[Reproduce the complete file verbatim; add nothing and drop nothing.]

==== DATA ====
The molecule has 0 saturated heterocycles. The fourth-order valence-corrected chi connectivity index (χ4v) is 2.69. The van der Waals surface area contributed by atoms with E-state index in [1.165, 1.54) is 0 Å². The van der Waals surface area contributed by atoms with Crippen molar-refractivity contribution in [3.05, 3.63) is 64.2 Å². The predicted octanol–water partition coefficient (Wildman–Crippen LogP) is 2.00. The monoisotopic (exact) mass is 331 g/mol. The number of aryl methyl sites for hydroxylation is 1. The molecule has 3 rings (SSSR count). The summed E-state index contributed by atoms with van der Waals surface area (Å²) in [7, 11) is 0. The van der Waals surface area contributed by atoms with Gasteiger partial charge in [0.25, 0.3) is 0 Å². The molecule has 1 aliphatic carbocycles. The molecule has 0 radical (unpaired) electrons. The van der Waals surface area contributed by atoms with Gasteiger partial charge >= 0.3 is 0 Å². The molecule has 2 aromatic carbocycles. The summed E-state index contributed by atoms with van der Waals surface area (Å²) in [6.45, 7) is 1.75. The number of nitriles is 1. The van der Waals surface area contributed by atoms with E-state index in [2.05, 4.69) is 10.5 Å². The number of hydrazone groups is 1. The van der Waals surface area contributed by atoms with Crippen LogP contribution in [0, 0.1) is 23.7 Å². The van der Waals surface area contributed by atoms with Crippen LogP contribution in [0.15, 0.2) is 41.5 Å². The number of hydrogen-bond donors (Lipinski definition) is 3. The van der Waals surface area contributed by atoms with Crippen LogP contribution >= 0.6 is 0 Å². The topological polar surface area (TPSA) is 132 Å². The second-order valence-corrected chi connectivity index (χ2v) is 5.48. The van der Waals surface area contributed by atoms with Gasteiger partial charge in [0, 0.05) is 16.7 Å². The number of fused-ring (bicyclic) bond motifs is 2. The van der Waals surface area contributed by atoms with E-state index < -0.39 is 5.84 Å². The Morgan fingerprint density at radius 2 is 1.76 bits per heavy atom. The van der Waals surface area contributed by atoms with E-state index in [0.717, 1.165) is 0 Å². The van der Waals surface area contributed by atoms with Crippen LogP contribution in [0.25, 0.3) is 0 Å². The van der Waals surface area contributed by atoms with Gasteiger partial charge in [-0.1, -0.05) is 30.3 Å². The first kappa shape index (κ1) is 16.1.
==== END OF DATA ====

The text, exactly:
The molecule has 0 saturated heterocycles. The fourth-order valence-corrected chi connectivity index (χ4v) is 2.69. The van der Waals surface area contributed by atoms with E-state index in [1.165, 1.54) is 0 Å². The van der Waals surface area contributed by atoms with Crippen molar-refractivity contribution in [3.05, 3.63) is 64.2 Å². The predicted octanol–water partition coefficient (Wildman–Crippen LogP) is 2.00. The monoisotopic (exact) mass is 331 g/mol. The number of aryl methyl sites for hydroxylation is 1. The molecule has 3 rings (SSSR count). The summed E-state index contributed by atoms with van der Waals surface area (Å²) in [7, 11) is 0. The van der Waals surface area contributed by atoms with Gasteiger partial charge in [0.25, 0.3) is 0 Å². The molecule has 1 aliphatic carbocycles. The molecule has 0 radical (unpaired) electrons. The van der Waals surface area contributed by atoms with Gasteiger partial charge >= 0.3 is 0 Å². The molecule has 2 aromatic carbocycles. The summed E-state index contributed by atoms with van der Waals surface area (Å²) in [6.45, 7) is 1.75. The number of nitriles is 1. The van der Waals surface area contributed by atoms with E-state index in [2.05, 4.69) is 10.5 Å². The number of hydrazone groups is 1. The van der Waals surface area contributed by atoms with Crippen LogP contribution in [0, 0.1) is 23.7 Å². The van der Waals surface area contributed by atoms with Crippen LogP contribution in [0.15, 0.2) is 41.5 Å². The number of hydrogen-bond donors (Lipinski definition) is 3. The van der Waals surface area contributed by atoms with Crippen LogP contribution >= 0.6 is 0 Å². The topological polar surface area (TPSA) is 132 Å². The second-order valence-corrected chi connectivity index (χ2v) is 5.48. The van der Waals surface area contributed by atoms with Gasteiger partial charge in [0, 0.05) is 16.7 Å². The number of fused-ring (bicyclic) bond motifs is 2. The van der Waals surface area contributed by atoms with E-state index < -0.39 is 5.84 Å². The Morgan fingerprint density at radius 2 is 1.76 bits per heavy atom. The van der Waals surface area contributed by atoms with E-state index in [0.717, 1.165) is 0 Å². The van der Waals surface area contributed by atoms with Crippen LogP contribution in [0.25, 0.3) is 0 Å². The van der Waals surface area contributed by atoms with Gasteiger partial charge in [-0.1, -0.05) is 30.3 Å². The first kappa shape index (κ1) is 16.1.